“So what’s your burn rate?”
“I’m sorry, my what?”
If you’ve ever been in this situation, don’t feel stupid! You probably know your burn rate even if you’ve never heard of ‘burn rate’ before. Burn rate is an incredibly easy, incredibly important gauge for measuring the need for cash and the risk level of a startup.
What is burn rate?
Burn rate is the rate at which a business uses up its initial capital before it starts to make money. The rate is measured in the amount of money a business loses per month. It is negative cash, money the business is ‘burning’ as it tries to pull itself into a self-sustaining, profitable position. Typically this money comes from the business owners, shareholders or other investors. As such, burn rate is an important tool for determining how risky the business is as an investment opportunity, as well as for sizing the problem of bringing the business to a more profitable position.
A good way to remember burn rate is to think of a business like a campfire. The fire needs fuel (cash) to boil water for your tea (success) but will constantly consume fuel (burn rate) until the water’s ready.
Most new businesses go through a stage of burn. For some businesses, this may only be for a few months, but many businesses take one or more years to become profitable and stop burning money to stay afloat. Some sectors are more prone to long burn periods than others – technology and software companies, in particular, may take years to establish a successful route to market or find the right audience. It’s no coincidence that ‘burn rate’ has its origins in the dot-com bubble when tech startups required massive investment for (seemingly) massive rewards.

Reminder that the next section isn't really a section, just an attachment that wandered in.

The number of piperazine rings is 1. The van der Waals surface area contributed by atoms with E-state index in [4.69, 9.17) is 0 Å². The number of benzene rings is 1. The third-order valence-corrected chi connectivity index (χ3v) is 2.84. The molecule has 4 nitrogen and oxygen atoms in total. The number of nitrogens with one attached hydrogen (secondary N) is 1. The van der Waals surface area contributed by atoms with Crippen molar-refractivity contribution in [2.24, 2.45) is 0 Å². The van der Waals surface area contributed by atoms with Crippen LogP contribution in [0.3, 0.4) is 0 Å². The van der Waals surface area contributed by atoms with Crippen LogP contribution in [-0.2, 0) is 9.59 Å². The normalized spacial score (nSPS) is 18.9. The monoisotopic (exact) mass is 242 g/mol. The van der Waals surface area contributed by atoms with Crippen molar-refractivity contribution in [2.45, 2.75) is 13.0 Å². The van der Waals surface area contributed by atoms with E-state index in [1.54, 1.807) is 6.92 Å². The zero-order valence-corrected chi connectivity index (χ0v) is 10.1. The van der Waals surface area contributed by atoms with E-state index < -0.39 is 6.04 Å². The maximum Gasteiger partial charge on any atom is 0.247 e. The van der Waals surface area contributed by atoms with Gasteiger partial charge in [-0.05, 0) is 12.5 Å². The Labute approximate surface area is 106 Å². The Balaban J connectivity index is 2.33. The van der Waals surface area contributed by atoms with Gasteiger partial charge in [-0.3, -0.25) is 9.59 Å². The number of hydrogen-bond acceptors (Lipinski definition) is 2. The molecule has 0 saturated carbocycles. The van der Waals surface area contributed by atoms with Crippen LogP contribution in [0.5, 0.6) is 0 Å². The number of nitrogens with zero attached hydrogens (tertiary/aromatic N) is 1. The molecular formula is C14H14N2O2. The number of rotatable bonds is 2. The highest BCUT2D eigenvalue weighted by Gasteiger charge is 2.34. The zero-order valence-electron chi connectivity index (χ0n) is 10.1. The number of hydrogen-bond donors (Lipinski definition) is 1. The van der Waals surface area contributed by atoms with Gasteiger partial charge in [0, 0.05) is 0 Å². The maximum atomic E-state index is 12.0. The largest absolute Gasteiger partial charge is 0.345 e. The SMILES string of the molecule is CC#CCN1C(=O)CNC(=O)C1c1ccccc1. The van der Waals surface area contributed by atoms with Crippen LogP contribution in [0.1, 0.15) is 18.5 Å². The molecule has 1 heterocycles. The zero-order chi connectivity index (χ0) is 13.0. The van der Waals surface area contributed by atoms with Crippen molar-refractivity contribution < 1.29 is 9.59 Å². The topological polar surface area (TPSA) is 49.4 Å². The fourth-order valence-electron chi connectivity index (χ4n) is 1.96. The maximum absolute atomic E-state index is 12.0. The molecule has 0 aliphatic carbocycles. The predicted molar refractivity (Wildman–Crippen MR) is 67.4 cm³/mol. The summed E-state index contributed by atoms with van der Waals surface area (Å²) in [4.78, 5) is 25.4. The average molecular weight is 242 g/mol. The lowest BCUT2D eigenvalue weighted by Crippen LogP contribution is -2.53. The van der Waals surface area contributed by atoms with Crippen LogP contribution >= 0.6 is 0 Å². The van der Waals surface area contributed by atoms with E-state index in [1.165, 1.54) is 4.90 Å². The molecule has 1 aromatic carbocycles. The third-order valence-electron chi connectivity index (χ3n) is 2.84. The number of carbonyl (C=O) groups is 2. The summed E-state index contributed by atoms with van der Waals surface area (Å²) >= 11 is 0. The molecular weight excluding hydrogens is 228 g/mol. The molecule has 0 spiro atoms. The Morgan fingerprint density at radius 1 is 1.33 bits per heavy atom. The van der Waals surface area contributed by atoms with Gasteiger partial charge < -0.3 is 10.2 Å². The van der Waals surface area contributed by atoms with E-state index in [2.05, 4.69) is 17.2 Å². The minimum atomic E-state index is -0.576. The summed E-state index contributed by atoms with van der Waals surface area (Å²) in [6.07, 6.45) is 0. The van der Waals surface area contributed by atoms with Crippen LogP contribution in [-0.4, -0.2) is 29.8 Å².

How to calculate burn rate of cash?
There are two kinds of burn rate, both very simple.
Gross burn rate = monthly spend: the total amount of capital the business spends every month.
Net burn rate = monthly loss: total capital spent in the month, minus any revenue earned that month.
Burn rate is typically a monthly measurement, though in times of particular cash crisis the focus may shift to weekly or even daily burn rates. The maths is the same in either case.
Let’s look at two examples to be absolutely clear.
Woodstoves Ltd is an exciting new startup, and as such, they’re running on fumes and have only made a few sales so far. Woodstoves Ltd spends £4000 a month on operating costs and an additional £2000 on marketing, for a total of £6000 expenditure per month. Currently, they’re making £1000 in sales a month. Their gross burn rate is £6000, while their net burn rate is £5000.
So a burn rate chart might be useful?
The Brixx dashboard includes a cash flow chart, great to give you a visual guide to your burn rate. The gap between income and cost bars shows the cash deficit the business faces each period.
Turn on the Cash line, and you’ll see the same figures played out cumulatively, giving another perspective on not only how much cash you’re burning this month, but also the cumulative cash deficit over the course of the plan.
If you want to pin down the exact monthly burn rate for your business, turn to the Cash Flow report – you can see Net Burn on the Income Less Payments line.
Understanding what burn rate is is pretty simple, but knowing what to do with this information is a bit more involved. Burn rate is useful for business owners in understanding if the cash shortfall they are facing can be covered by their existing working capital arrangements, or whether they will need to seek new sources of capital. Tracking burn rate across time is an important angle to look at for a new business, as it’s not just important how much money the business is burning, but what the plans are to reduce the burn rate, and how long the burn period is likely to last.